“Household is the only activity at which men are allowed to be consistently inept because they are thought to be so competent at everything else.” –Letty Cottin Pogrebin
There’s a Jewish proverb which says that a mother understands what a child does not say. And I think the reverse is also true to some extent, especially when we are young. With a toddler at my place, my four year old niece Tvisha, I can vouch for this fact. She cries if her mother is ill or suffering from any kind of pain. Yes, a child is sensitive at this tender age. And not to mention, impressionable. What they see is what they learn. I often see her giving the pat reply, “Aap bhi toh aise hi karte ho”, meaning “You also do the same” whenever her parents are teaching her to act in a certain way, becoming of her age.
That sets my mind rolling: What are we teaching our child? In most Indian households of which we are a product too, we have grown up seeing strict impositions of gender roles, where the husband/father is entrusted with the responsibility of earning the bread and butter for the family while the wife/mother tends to the household chores. Of course in urban areas these days, most of the women are employed too. But looking after the housework still befalls upon a woman. She labors long hours at workplace and then return home to take charge of the duties that only she is supposed to manage. This particular advertisement by Ariel is a glaring example of this widespread phenomena seeped and engraved deep into our minds, so much so that we, at times, fail to see anything wrong with the system. The advertisement that Surf Excel Matic aired had me disturbed and concerned for very much the same reasons.
To pass these prejudices and the gender-based-division-of-labor to the next generation does not require anything special to be done. Just their parents and adults indulging in such acts is reason enough for the children to emulate their behavior. It hurts the parents when they see their daughter taking upon herself all the household work while her husband sits around but the same parents do not condone such attitude or crib when their son, who is also a husband of a woman who is someone else’s daughter, is a part of the same situation.
Stereotyping is very much a reality, and both the genders are at its receiving end. To pity one against the other will be a mistake. If we teach our daughters to act in a certain way, which mostly includes being docile and soft, then we also teach our sons to be tough and “manly”. The trailer of the upcoming movie Ki and Ka had me intrigued for the same reasons. When Arjun Kapoor decides to be a “house husband”, his father is all furious and asks him to do a quick check on his manliness ( 😉 you already know what I mean by that, don’t you, you naughty brain? If still a no, check out it’s trailer).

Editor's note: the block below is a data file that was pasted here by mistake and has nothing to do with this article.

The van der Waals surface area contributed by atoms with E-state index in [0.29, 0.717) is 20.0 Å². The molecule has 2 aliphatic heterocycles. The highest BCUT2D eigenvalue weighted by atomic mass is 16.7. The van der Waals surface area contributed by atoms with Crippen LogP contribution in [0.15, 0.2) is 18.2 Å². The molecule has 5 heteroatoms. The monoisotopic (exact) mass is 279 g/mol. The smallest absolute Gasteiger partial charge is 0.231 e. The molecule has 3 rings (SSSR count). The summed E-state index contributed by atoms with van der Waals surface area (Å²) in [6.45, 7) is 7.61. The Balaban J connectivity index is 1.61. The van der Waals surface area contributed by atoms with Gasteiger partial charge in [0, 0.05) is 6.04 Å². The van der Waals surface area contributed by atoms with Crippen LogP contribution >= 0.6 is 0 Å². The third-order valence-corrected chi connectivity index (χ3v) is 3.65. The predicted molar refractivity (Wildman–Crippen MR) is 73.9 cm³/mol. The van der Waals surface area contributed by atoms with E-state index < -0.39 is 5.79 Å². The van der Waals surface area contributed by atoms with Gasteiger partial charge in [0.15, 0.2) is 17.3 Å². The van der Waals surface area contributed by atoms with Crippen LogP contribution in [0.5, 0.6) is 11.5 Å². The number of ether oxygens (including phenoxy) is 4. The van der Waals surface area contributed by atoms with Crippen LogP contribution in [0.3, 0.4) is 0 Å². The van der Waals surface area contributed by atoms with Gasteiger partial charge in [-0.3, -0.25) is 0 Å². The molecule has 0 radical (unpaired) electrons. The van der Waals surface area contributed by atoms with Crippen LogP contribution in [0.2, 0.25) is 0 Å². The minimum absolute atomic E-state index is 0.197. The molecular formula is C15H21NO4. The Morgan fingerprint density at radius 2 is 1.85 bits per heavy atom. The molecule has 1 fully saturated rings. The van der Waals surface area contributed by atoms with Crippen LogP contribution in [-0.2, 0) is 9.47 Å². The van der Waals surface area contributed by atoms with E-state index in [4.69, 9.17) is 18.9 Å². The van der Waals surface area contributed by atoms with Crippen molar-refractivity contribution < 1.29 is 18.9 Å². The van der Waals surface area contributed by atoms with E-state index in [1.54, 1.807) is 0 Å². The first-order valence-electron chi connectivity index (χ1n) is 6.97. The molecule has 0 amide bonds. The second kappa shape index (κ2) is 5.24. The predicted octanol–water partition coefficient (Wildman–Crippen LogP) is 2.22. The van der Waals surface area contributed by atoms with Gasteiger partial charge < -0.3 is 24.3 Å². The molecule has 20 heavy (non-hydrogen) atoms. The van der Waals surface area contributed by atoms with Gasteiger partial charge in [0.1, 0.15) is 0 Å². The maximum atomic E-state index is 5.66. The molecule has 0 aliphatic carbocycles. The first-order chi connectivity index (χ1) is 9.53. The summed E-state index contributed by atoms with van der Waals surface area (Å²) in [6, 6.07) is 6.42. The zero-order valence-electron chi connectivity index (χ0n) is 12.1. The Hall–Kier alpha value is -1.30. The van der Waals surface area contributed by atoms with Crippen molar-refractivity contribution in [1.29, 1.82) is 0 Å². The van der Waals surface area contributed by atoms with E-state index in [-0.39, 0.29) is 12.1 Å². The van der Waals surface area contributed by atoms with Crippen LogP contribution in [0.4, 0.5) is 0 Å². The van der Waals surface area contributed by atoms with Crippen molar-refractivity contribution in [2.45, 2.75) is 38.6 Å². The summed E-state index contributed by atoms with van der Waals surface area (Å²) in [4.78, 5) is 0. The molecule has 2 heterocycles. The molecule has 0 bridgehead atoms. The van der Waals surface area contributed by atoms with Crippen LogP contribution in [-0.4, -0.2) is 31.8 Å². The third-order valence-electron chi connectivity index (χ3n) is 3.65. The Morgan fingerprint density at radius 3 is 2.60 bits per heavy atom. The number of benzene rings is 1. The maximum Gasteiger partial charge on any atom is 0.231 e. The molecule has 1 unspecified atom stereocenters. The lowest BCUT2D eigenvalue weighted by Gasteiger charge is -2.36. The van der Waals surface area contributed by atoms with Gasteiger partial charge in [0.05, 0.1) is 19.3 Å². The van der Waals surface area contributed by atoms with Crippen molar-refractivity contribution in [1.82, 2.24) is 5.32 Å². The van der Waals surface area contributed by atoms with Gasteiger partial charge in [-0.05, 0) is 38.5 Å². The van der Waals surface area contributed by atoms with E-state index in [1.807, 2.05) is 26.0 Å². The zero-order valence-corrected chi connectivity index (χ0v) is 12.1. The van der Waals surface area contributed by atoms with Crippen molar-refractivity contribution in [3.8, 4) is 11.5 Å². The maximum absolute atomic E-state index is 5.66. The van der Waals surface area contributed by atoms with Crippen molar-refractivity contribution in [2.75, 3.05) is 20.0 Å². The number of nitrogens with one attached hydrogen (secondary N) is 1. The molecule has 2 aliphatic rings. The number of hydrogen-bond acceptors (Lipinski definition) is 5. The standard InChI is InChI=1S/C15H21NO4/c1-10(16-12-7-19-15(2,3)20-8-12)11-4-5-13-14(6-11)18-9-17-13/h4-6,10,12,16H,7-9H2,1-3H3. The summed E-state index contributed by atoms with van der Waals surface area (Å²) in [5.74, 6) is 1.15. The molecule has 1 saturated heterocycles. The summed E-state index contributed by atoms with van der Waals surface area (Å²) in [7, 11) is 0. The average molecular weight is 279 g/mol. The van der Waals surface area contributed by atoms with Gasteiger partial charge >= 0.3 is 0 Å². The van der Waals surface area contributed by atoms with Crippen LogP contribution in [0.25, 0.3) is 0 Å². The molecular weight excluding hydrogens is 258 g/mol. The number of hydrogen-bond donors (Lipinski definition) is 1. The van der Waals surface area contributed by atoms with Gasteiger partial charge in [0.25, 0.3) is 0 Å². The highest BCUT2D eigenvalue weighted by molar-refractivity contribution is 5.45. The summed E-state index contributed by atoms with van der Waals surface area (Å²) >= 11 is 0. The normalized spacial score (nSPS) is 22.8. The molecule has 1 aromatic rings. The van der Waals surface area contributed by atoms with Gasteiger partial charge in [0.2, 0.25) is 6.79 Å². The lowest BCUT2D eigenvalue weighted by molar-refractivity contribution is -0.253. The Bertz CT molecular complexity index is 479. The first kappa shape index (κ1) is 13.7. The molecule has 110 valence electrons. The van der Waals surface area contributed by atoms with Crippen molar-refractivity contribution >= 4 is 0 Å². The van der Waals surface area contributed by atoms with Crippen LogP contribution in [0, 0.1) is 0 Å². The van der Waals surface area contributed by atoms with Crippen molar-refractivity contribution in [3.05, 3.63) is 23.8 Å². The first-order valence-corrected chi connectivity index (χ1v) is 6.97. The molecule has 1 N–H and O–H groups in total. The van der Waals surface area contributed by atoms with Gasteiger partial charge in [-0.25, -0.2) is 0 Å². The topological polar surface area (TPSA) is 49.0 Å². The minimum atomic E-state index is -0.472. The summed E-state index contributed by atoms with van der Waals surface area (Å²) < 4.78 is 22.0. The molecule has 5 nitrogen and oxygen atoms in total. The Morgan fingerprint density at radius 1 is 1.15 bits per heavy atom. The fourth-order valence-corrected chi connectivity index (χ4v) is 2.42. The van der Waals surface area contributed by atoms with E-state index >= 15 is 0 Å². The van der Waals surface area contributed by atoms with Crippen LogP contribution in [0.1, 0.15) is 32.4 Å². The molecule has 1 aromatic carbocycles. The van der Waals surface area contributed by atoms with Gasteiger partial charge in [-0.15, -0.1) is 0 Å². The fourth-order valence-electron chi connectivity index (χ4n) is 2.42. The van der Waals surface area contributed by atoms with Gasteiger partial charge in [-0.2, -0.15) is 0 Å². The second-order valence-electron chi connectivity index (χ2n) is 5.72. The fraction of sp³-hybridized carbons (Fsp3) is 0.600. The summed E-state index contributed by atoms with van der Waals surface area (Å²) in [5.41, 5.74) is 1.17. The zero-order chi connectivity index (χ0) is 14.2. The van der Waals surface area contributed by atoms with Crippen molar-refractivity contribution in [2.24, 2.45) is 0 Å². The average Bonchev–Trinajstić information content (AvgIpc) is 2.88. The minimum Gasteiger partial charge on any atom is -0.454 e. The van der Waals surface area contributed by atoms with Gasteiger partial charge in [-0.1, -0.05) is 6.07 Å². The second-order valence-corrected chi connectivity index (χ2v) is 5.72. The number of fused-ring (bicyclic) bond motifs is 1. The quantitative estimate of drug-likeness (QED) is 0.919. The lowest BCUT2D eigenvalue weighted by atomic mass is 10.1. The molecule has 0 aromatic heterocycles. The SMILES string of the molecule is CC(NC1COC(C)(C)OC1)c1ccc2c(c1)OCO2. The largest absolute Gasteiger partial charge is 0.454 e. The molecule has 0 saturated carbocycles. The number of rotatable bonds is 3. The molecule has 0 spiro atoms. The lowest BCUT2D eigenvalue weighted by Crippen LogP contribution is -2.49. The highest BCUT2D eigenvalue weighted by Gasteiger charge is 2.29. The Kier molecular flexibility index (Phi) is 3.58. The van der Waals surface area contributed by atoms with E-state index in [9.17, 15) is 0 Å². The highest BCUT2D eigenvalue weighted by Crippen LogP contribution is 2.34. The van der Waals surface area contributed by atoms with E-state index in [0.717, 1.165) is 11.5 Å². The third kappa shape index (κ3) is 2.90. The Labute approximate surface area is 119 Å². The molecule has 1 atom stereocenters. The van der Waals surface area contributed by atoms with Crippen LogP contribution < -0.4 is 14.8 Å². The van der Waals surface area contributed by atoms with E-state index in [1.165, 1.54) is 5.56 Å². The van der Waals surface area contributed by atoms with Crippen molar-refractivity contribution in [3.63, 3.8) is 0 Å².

Such notions are something we have been fed upon since our birth. And this embedding starts right from our childhood. It’s not just about what they see the parents and adults doing but consists of various other factors and situations. To exemplify, girls and boys are supposed to play with toys that befits their sex: girls with dolls and boys with cars and guns-laden-men kind of toys. Have you not seen Kinderjoy (the one manufacturing those chocolate balls dipped in white chocolate) perpetuating this notion in its range of gender specific toys that it provides with its chocolate? Another example would be how we often end up ridiculing a boy who is merely a child if he even wants to dress up as a girl or start calling a girl a “tomboy” if she dresses up as a man. If Aamir Khan’s PK showed us that a person’s religion is so commonly identified based on their attire, then isn’t their sex too? Why are we so hell bent on perpetuating the societal constructs of gender and identity?
In my literature classes, we often discussed on such topics. And what I realized, along with many others, is that how we are a mixture of both. At times, we feel like a woman, at times, like a man. There’s nothing wrong with this. One of the many names of Lord Shiva is ardhnareeshwar, meaning, half woman. Isn’t this a cultural way of recognizing the duality of our identity?
Anyways, coming back to the point, children are very fragile creatures and they come with the warning tag- Handle With Care. I think it is utmost important to address this issue so that the prejudices that we were raised with and have faced in our life are not passed onto the next generation as a baton to be carried forward. And such gender biased notions are not just a burden but also a hindrance in the lives of the ones facing them. To see a society progressing in real terms does not mean demeaning and depriving one half of its population. Actual growth, in true sense of the term, is possible only when this other neglected half receives its proper due.
Sharing the load in household works is only a very small step in this direction but not an unimportant one surely. It not only lightens the truck load of responsibilities that a woman has but also becomes a silent but the best way to say that you genuinely care. It’s an unsaid acknowledgement of their brilliant multitasking abilities, without ever making a fuss about it, for you might just come to realize how she manages such humongous tasks with such ease and grace. And for all you inexpressive species called men out there, it’s just the easiest way to say that you love that woman, be it your mother, or sister, or daughter, or wife. For don’t they say that actions speak louder than words? 🙂